Evidence that a high molecular weight replicative DNA polymerase is conserved during evolution.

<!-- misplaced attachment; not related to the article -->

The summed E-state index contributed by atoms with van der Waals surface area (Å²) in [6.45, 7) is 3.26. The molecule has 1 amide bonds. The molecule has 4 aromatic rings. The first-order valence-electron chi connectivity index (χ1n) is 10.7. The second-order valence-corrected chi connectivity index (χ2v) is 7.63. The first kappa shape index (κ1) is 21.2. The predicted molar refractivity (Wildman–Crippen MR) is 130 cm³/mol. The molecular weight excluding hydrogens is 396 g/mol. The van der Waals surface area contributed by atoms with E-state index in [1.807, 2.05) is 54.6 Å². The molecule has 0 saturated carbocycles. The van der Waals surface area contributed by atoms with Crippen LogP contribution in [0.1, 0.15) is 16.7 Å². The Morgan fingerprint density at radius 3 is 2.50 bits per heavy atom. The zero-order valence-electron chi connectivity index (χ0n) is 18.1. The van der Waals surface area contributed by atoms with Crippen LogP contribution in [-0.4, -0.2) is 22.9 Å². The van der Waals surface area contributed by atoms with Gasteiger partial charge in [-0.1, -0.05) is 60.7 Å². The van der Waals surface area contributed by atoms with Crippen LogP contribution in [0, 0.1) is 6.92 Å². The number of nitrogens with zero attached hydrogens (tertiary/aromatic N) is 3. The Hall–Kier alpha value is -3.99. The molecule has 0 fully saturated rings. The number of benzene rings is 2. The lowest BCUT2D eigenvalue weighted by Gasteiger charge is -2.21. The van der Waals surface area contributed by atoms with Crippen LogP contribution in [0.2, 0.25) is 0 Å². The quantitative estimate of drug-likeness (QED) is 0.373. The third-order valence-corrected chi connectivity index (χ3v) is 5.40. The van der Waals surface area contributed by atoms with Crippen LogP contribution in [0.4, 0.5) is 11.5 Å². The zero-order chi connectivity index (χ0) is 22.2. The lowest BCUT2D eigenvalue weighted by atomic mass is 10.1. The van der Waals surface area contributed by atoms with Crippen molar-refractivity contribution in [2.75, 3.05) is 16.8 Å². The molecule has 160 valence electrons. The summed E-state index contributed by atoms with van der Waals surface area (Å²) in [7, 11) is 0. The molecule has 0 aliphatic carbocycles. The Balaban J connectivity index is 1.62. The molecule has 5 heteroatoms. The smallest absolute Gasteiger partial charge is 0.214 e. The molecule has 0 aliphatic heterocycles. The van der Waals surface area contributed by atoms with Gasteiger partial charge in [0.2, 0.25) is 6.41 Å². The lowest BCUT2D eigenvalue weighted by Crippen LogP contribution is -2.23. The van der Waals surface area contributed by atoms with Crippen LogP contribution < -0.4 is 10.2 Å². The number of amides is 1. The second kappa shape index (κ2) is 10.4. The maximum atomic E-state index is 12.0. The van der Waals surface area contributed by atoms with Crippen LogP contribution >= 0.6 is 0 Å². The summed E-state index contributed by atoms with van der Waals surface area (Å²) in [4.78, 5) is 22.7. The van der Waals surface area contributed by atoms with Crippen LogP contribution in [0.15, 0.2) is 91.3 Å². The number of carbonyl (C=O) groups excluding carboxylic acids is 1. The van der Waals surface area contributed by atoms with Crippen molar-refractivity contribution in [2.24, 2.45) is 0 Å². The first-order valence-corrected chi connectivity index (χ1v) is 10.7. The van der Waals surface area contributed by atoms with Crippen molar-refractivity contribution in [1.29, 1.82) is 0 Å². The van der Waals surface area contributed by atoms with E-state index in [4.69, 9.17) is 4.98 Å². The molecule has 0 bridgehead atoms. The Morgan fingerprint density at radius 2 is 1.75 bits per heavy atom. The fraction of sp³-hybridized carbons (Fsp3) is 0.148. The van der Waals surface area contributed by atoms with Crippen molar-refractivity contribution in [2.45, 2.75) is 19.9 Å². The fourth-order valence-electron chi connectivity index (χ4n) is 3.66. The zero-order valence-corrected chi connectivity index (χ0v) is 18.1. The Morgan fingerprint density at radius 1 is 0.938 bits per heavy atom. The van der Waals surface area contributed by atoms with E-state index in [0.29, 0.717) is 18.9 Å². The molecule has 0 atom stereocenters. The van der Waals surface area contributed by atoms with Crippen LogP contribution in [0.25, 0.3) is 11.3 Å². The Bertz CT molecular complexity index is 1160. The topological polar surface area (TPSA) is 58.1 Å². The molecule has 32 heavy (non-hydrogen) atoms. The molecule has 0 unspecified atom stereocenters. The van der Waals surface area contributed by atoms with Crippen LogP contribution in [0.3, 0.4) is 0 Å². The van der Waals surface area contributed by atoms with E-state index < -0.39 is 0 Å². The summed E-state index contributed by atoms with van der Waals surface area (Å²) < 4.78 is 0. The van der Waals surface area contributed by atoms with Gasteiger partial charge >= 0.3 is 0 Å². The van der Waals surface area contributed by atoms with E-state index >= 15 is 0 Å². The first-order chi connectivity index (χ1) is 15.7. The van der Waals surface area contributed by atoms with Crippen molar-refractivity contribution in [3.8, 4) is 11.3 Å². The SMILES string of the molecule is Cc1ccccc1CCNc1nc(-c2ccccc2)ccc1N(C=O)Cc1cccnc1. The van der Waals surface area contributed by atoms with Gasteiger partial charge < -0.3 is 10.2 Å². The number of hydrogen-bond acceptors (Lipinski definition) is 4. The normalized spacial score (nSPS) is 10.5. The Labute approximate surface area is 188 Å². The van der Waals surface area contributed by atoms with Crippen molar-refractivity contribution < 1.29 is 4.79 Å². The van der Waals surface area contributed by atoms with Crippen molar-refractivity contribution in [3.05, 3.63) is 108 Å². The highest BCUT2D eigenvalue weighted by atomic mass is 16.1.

Using a technique developed recently to detect DNA polymerase activity in situ after NaDodSO4 gel electrophoresis (Spanos, A., Sedgwick, S. G., Yarranton, g. T., Hubscher, U. & Banks, G. R. (1981) Nucleic Acids Res. 9, 1825-1839), we present evidence that a high Mr (greater than or equal to 125,000) polypeptide is responsible for chromosomal DNA replication in prokaryotes, lower eukaryotes and high eukaryotes. Not only extracts from Escherichia coli, Ustilago maydis, Drosophila melanogaster, rat neurones, calf thymus, human fibroblast, and HeLa cells possess such high Mr activities, but also highly purified E. coli DNA polymerase III core enzyme, U. maydis DNA polymerase, and D. melanogaster embryo and calf thymus DNA alpha polymerases. The evidence that these activities are responsible for chromosomal DNA replication is genetical (E. coli, U. maydis, and D. melanogaster); also, the high Mr activity disappears from rat neurones during differentiation from an actively dividing precursor cell to a postmitotically mature neurone. Furthermore, when limited proteolysis is allowed to occur, a defined and remarkably similar pattern of intermediate Mr activities is generated in lower eukaryotic and high eukaryotic extracts and, to some extent, in prokaryotic extracts. In higher eukaryotic extracts, a low Mr activity of approximately 35,000 is also generated. Protease inhibitors can retard formation of these catalytically active proteolytic fragments. We propose that the replicative DNA polymerase complex of both prokaryotes and eukaryotes contains a high Mr polypeptide responsible for chain elongation which might be conserved during evolution and which is extremely sensitive to proteolytic cleavage.




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